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Department of Geography

It is never just one task: The invisible other tasks behind admin work

As part of the support infrastructure of any organization, administrative staff take on different hats and juggle various responsibilities. To learn more about the myriad of administrative tasks, I met up with Corinne Wyss and discussed her work.

Corinne Wyss

Khaoula: We had to postpone our initial interview as you were involved at short notice in the office move on the L floor. Can I still ask what a typical day at work looks like for you?

Corinne:  That’s a good example of one aspect of my job. No two days are the same. The move was like castling if you’ve ever played chess. Many tasks needed to be done in parallel. The first step was to understand the initial situation. Then we had to define and distribute tasks, fix deadlines, and establish a communication flow. And then it was just ‘GO!’. To meet the tight deadlines, we also lent a hand with moving the furniture. Our other tasks had to be pushed aside for later. Good teamwork was critical during that time!

I was happy that my colleague and I share the same office, so we could easily keep each other up to date. It was also a learning process for us, for example about how the operation service works, the cooperation with the painter, the cleaning staff and the moving personnel. In our day-to-day work, we have different support responsibilities that sometimes have to be completed at the last minute. We are also the interface to the UZH Finance Office, the GIUZ HR,  IT and teaching team, as well as all other UZH organisations such as the Operations Service, etc.

Can you tell me more about the administrative tasks specific to working in a university?

The coordination and organization of exams. Preparations need to start early and you must be proactive. For example having a final check with the module coordinator before printing out the final version of the exam. Or creating and updating a process sheet with all the tasks and documents. Before the exam days, all the admins and the teaching manager discuss any special cases, new conditions, and interfaces. We want to make sure all teams involved are well informed and prepared. With this, we ensure the exams run smoothly for the students. Accordingly, we meet for a debriefing after each exam.

I firmly believe that it is important to make processes more transparent and easier for the team to understand. We use new communication tools like Teams and SharePoint and have regular meetings with all the admins for ongoing learning. We keep each other updated, exchange information, and seek advice and opinions.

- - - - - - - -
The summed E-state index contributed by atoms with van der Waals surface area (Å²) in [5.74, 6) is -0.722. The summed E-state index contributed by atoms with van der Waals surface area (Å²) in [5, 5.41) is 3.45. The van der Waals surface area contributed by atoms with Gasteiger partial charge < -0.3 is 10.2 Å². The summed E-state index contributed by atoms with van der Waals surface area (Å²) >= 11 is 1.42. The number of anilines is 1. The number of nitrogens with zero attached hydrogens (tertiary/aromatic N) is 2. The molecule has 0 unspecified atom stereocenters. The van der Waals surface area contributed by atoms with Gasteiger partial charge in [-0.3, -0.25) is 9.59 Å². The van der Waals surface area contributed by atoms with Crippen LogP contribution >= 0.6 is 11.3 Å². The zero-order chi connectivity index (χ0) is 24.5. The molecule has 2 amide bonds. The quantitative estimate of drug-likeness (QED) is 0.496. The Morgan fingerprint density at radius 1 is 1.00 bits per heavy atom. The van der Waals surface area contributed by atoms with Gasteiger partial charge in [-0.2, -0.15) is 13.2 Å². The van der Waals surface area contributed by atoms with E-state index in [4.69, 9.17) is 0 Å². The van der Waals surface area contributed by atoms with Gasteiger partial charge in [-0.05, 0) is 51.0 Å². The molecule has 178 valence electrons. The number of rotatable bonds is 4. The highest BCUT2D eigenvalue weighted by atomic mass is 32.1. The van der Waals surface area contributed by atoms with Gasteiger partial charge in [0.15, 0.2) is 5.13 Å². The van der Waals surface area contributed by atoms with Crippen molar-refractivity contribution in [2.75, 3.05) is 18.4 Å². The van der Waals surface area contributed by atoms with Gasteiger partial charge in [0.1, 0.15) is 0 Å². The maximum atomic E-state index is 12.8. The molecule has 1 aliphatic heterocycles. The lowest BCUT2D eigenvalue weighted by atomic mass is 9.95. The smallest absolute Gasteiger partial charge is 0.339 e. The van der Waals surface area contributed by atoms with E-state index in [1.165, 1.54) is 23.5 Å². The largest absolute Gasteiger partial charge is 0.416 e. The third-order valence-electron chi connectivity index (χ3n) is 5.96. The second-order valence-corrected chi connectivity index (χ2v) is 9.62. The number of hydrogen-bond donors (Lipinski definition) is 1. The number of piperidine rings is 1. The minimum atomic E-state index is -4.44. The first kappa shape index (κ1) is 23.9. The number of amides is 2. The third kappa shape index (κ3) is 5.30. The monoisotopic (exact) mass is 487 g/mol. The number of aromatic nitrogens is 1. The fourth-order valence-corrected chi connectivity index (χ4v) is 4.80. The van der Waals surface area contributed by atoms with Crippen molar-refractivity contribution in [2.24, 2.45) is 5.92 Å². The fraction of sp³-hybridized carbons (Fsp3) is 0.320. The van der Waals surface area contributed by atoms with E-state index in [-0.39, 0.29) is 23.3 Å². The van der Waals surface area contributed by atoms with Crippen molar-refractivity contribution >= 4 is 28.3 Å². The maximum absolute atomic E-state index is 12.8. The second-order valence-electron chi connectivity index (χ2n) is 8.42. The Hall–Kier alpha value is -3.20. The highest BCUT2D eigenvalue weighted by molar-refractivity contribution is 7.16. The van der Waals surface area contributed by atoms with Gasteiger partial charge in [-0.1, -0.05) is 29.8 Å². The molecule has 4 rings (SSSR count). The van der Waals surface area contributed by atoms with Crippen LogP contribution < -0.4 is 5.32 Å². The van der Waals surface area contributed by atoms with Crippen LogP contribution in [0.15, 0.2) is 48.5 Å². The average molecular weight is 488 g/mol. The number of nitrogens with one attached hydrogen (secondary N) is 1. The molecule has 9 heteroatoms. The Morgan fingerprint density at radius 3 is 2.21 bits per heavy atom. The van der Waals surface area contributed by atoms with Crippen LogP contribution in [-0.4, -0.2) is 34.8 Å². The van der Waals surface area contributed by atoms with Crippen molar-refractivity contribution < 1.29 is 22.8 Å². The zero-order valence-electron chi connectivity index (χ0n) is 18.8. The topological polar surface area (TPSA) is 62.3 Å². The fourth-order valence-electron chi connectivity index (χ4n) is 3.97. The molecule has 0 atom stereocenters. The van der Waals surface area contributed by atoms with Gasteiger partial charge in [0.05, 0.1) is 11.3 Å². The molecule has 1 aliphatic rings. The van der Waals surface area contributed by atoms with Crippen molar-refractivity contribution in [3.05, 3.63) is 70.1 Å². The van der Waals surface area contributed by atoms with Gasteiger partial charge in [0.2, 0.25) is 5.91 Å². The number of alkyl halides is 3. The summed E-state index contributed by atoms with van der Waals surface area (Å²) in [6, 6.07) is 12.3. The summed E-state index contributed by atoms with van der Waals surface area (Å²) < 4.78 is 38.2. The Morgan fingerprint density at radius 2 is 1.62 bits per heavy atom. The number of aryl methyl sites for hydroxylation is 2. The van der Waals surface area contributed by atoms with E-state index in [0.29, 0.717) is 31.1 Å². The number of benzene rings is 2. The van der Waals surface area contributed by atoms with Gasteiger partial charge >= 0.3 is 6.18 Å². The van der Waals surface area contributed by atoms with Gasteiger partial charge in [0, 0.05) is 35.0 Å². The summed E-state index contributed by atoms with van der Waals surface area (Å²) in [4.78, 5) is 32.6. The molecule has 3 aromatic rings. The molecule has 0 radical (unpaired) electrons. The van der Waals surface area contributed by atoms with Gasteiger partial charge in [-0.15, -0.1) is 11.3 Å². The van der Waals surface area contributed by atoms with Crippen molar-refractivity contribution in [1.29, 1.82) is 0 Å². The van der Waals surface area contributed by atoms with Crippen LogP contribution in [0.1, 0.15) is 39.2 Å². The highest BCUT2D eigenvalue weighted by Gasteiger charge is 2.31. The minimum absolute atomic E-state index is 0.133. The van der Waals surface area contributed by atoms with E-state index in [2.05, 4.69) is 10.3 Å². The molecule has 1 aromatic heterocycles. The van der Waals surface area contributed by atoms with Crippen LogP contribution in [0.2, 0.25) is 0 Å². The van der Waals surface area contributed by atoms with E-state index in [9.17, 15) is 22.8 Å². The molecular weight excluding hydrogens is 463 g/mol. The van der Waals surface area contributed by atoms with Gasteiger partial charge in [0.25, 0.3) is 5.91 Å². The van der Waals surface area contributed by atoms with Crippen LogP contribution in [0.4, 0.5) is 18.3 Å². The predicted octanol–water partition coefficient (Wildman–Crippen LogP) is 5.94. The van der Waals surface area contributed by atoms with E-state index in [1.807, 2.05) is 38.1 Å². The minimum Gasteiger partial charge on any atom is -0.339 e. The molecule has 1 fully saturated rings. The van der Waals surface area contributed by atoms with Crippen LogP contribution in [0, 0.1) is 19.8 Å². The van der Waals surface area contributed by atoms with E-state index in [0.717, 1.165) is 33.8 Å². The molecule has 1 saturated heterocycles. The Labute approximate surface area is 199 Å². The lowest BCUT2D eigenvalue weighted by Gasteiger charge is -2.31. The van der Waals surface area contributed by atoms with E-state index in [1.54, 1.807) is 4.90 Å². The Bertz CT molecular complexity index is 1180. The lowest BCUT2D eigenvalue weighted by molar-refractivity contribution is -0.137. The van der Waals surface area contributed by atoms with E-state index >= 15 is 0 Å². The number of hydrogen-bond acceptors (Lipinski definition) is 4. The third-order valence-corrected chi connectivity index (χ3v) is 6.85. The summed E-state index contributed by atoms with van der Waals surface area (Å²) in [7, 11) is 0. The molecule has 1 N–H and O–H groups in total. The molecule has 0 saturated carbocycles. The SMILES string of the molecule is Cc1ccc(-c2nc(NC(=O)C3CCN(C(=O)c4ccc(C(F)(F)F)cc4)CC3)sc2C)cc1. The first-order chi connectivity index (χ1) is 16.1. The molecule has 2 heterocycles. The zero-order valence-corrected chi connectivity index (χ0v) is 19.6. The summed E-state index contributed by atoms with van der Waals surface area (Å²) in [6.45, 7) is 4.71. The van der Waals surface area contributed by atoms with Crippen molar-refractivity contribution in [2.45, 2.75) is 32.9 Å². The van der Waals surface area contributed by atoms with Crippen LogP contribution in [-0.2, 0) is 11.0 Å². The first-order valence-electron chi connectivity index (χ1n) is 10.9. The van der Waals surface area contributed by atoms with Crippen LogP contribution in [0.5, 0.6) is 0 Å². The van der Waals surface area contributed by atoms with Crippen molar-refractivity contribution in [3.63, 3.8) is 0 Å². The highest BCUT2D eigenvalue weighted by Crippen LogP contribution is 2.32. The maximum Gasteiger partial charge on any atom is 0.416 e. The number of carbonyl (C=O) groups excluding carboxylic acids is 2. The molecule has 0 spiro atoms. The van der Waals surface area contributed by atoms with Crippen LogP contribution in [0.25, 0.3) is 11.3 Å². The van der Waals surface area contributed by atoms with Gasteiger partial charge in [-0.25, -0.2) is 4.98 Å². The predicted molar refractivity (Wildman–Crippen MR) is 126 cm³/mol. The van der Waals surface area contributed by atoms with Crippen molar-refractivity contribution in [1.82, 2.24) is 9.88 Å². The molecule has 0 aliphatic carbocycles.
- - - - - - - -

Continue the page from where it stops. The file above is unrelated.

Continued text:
Any other everyday tasks that might go hidden under your various administrative tasks?

I’m part of the GIUZ Sustainability Task Force. For example, we do small, sustainable actions with recycling plastic and informing all staff that this exists. I always organize the spring cleaning and see if we can recycle various items and put up bring-and-take boxes. We also make sure that the coffee room looks tidy and organize and ensure that the group members take over their duties with the coffee machine service.

Another example is that my colleague and I water the plants in our coffee room. This took ages because of the old soil they were planted in, so we organized to have them repotted. We checked who was in charge, made sure that there was a budget for it and got a quote. It was quite a thing, but I believe it was worth it! Then I’m also involved in the onboarding process for new staff, and I’m their contact point for various questions.

What aspects of working here do you enjoy?

I particularly appreciate that I can do my job independently. Of course, I've got deadlines and processes to follow, but within that I can choose how I work. I think my job within the human geography unit is very appreciated. And I like working in an area that interests me, like feminism, care work, the housing crisis. As a non-academic I sometimes look at these topics with different eyes. It's a nice area even when I’m doing administrative work, but that’s part of it as well!

Can you tell me more about what you do after the working day?

Probably, what most parents do when they get home: Cooking, helping the kids with homework, hanging up the laundry, etc.

What are your plans for the future?

I'm not someone who thinks too much about the future. There is so much going on right now that keeps me busy. Sports holidays are coming up, and I look forward to exploring nature with my snowshoes.

Khaoula Ettarfi